June 8, 2012

A New Source of Scrumptious, Simple Recipes

Crazy delicious pasta e  fagioli,
courtesy of Chef Silvio Suppa.
Wish you knew how to cook up a fantastic marinara sauce? Think making fresh pasta from scratch is absolutely out of your league? Longing for amazing recipes that require only simple ingredients?

As I've learned in recent weeks, some of the dishes I'd always assumed could never be part of my repertoire are, in fact, deceivingly simple. Where did I learn this? Cooking classes.

No, I'm not talking about stressful, pricey lessons that for last weeks on end. No, you don't have to spend extra cash on kitchen supplies. And no, you certainly need not possess Iron Chef-like skills.

I'm talking a single two-hour weeknight outing that will prove to be fun, delicious, and educational - not to mention it's a lovely way to acquire some unbelievable new recipes while coming upon the revelation that cooking up some really great food is shockingly doable.

Today's Stefcations Highlights:

My mom and I recently signed up for two different classes - a cooking demo at the Viking Center in Wallingford, Conn., and a hands-on class at Martino's Italian Market in Bristol, Conn. They were both great fun. Whether you want to spend a relaxing night out with a fellow foodie or are strictly on a mission to eat some damn good food, I guarantee that one of these will fit the bill. 

There is no longer any reason to fear
making fresh ricotta gnocchi.
Hands-On Classes
If you don't mind getting your hands a little dirty, doughy, and in on the action, then I highly recommend the hands-on lessons at Martino's, which offers classes periodically, each focused on a particular theme - from Italian food to chicken dishes to canning and making jams.

The night we attended, Mom and I learned how to make marinara sauce, pomodoro sauce, and vodka sauce, as well as fontina cheese-stuffed meatballs and fresh ricotta gnocchi. Yum!

The instructor, Chef Brenda, was fantastic - laidback, informative, and pleasant, doling out useful words of kitchen wisdom beyond the basics of how to make each dish.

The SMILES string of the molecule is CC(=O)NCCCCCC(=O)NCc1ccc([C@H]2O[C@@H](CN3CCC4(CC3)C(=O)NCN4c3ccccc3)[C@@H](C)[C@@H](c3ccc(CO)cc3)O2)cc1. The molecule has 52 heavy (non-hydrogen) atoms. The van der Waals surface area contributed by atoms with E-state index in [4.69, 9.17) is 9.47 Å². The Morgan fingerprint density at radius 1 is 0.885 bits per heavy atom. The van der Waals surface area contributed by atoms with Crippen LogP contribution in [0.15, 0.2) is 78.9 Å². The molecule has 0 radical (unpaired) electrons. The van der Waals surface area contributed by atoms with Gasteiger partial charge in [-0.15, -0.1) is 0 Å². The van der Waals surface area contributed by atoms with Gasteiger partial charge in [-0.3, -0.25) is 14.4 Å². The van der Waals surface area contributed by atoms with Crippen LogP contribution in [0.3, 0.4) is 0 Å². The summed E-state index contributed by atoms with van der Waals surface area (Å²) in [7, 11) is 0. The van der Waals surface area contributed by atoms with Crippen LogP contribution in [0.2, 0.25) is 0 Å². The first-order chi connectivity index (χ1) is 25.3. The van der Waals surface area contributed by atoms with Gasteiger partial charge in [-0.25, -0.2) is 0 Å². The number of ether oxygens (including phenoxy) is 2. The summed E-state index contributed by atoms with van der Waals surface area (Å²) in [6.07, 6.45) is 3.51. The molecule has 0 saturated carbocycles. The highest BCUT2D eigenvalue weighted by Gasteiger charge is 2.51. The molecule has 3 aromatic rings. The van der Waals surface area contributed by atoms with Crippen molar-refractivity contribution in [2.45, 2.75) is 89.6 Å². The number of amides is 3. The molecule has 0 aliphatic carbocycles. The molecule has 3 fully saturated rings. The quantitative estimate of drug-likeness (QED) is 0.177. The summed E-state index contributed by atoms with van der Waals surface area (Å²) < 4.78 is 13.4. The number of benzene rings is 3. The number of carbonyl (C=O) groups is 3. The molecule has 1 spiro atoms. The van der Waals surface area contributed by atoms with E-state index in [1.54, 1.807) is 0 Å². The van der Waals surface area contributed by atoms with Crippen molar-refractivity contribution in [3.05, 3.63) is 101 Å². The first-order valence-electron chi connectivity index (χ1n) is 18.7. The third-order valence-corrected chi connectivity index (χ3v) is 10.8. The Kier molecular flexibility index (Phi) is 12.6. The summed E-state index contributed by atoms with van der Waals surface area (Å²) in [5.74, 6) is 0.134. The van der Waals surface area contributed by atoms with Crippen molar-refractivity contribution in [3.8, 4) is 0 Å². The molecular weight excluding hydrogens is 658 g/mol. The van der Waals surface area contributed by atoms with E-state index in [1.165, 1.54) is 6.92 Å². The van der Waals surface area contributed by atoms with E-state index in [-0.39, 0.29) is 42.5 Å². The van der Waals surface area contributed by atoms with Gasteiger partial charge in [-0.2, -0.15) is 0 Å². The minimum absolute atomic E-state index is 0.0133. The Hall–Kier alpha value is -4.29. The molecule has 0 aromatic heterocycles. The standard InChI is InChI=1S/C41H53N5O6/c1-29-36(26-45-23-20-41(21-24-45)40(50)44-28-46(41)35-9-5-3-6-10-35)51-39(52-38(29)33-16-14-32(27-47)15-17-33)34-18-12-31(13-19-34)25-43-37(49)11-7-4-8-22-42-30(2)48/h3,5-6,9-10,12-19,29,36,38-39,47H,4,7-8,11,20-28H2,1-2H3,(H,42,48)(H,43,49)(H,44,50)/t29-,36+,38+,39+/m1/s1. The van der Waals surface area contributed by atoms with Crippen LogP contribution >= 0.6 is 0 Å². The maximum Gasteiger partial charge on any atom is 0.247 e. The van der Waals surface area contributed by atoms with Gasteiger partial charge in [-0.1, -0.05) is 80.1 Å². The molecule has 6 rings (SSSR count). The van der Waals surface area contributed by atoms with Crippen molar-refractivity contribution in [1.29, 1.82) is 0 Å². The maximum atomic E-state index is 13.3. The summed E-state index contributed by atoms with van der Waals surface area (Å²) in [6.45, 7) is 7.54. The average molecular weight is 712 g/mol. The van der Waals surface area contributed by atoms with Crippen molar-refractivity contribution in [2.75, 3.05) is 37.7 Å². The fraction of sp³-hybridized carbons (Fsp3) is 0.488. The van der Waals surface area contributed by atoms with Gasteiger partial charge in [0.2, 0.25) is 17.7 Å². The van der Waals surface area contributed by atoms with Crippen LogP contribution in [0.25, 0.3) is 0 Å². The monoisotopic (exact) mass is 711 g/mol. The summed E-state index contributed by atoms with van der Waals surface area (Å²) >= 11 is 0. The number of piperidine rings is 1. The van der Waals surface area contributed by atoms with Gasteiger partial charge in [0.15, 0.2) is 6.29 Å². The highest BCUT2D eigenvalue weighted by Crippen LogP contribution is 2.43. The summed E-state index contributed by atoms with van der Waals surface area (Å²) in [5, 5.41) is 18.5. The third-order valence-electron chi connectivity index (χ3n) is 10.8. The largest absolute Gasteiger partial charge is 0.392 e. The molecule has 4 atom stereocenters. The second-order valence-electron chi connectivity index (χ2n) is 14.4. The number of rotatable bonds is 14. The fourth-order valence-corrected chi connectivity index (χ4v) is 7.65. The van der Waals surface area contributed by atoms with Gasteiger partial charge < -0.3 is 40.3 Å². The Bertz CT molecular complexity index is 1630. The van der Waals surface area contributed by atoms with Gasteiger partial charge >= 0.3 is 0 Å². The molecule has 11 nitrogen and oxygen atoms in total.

Plus, they supplied each of us wanna-be chefs not only with delicious red wine during and after the lesson, but also our own gnocchi board to take home! Score.

Our own freshly made ricotta gnocchi,
fontina cheese-stuffed meatballs, and pomodoro sauce.
To top it all off, we got to sit down together afterward and enjoy all of our amazing creations. You couldn't ask for a more enjoyable and refreshing Thursday night.

Cooking Demos
Perhaps you would prefer to sit back with your glass of wine and simply observe from the other side of the counter? No judgment. You'll still get to chow down on a delicious, multi-course dinner, after all. If that sounds more your style, a cooking demo would suit you. 

The Viking Center in Wallingford, Conn., offers a variety of classes throughout the year - both cooking demos and hands-on classes. (P.S. While there, you can also ogle the Viking designer double wall ovens and other such impressive kitchen appliances in their showroom.)

Sylvio Suppa, chef and owner of Cafe Allegre in Madison, Conn., led the demo we attended. He regaled us with stories of his childhood, spent cooking alongside his grandmother back in Italy, while whipping up a selection of Italian dishes featured in his latest cookbook:

A beautiful stewed artichoke.
Melts in your mouth.
  • Pasta fagioli (Bacon is what makes this soup. OMG.)
  • Panzanella (A simple bread salad made with day-old bread, red onions, oregano, basil, olive oil, and tomatoes, simply tossed by hand)
  • Stewed artichokes (A good tip from Chef Silvio: Use gloves when handling artichokes; raw artichokes are very bitter, and the bitterness will transfer to any other foods with which your hands come into contact.)
  • Braciole with cavatelli (Braciole = Beef, pounded until thin, wrapped around a filling of parmesan, garlic, and other goodness, and simmered for several hours.)

Better yet, we got reap the rewards. By the time the last course was served, I had to request a doggie bag. I couldn't eat one more bite - but there was zero chance I was letting that braciole go to waste.

Chef Silvio's
beautiful panzanella (bread salad).
As Silvio explained, traditional peasant
dishes like this are served nowadays
in the finest restaurants. 
So if you like to cook and like to eat, this kind of night out is a win-win - also a great gift for anyone that appreciates a good meal.

If you know of any cooking classes or demos in Connecticut, please leave a comment and give me the detes! I need to sign up, pronto.

And, P.S., courtesy of the very kind Martino's Italian Market, I've added a recipe for their marinara sauce! Enjoy!!

Martino's Marinara Sauce

1. Pour a No. 10 can of San Marzano whole tomatoes (These are the really big-daddy-size cans that you'll find at Costco) into a large bowl and hand-crush. 

2. Heat a 6-count of olive oil in a large stock pot. Add 1 large, finely chopped onion and saute until it begins to soften. Add 4 smashed garlic cloves and saute for about a minute. Do not let the garlic take on any color. 
Chef Silvio does his magic.

3. Add the tomatoes, along with their liquid, into the pot. Bring to a boil. Reduce heat and add 4 bay leaves, 3 T. of sugar, and salt and pepper. Cook for about an hour, uncovered. The sauce will reduce and thicken.

4. Adjust the seasoning as needed. Remove sauce from heat and stir in a 1/4 cup each of fresh, chopped basil and parsley. 

Per Brenda, this makes about enough sauce to cover 3 pounds worth of pasta. You can freeze it, too, for later use. Enjoy!!


  1. Yesss!!! Omg I want some!

  2. We should go to Cafe Allegre, Chef Silvio's realm! Love his pasta fagioli!

  3. Seriously, the pasta fagioli is amazing. I have the recipe!

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